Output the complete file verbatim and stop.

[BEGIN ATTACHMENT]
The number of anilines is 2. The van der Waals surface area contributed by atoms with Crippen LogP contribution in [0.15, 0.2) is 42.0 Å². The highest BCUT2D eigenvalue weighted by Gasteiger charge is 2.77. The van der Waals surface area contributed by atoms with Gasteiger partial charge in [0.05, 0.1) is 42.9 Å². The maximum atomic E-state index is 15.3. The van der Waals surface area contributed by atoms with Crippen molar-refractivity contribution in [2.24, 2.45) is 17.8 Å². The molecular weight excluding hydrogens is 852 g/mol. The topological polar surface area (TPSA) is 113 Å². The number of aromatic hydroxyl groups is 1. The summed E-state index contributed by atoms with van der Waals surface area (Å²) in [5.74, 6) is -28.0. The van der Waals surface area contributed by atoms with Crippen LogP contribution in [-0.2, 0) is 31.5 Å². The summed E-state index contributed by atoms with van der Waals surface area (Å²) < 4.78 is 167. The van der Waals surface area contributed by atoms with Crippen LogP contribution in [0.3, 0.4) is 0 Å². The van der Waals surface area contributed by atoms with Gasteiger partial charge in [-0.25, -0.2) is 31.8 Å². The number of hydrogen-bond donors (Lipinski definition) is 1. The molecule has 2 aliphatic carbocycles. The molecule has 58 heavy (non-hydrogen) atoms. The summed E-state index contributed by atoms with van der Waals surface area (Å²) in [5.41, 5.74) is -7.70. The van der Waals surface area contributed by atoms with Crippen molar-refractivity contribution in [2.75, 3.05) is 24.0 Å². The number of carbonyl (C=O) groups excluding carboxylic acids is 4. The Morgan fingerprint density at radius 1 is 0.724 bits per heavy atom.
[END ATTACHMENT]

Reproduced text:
The number of anilines is 2. The van der Waals surface area contributed by atoms with Crippen LogP contribution in [0.15, 0.2) is 42.0 Å². The highest BCUT2D eigenvalue weighted by Gasteiger charge is 2.77. The van der Waals surface area contributed by atoms with Gasteiger partial charge in [0.05, 0.1) is 42.9 Å². The maximum atomic E-state index is 15.3. The van der Waals surface area contributed by atoms with Crippen molar-refractivity contribution in [2.24, 2.45) is 17.8 Å². The molecular weight excluding hydrogens is 852 g/mol. The topological polar surface area (TPSA) is 113 Å². The number of aromatic hydroxyl groups is 1. The summed E-state index contributed by atoms with van der Waals surface area (Å²) in [5.74, 6) is -28.0. The van der Waals surface area contributed by atoms with Crippen LogP contribution in [-0.2, 0) is 31.5 Å². The summed E-state index contributed by atoms with van der Waals surface area (Å²) < 4.78 is 167. The van der Waals surface area contributed by atoms with Crippen LogP contribution in [0.3, 0.4) is 0 Å². The van der Waals surface area contributed by atoms with Gasteiger partial charge in [-0.25, -0.2) is 31.8 Å². The number of hydrogen-bond donors (Lipinski definition) is 1. The molecule has 2 aliphatic carbocycles. The molecule has 58 heavy (non-hydrogen) atoms. The summed E-state index contributed by atoms with van der Waals surface area (Å²) in [5.41, 5.74) is -7.70. The van der Waals surface area contributed by atoms with Crippen molar-refractivity contribution in [2.75, 3.05) is 24.0 Å². The number of carbonyl (C=O) groups excluding carboxylic acids is 4. The Morgan fingerprint density at radius 1 is 0.724 bits per heavy atom.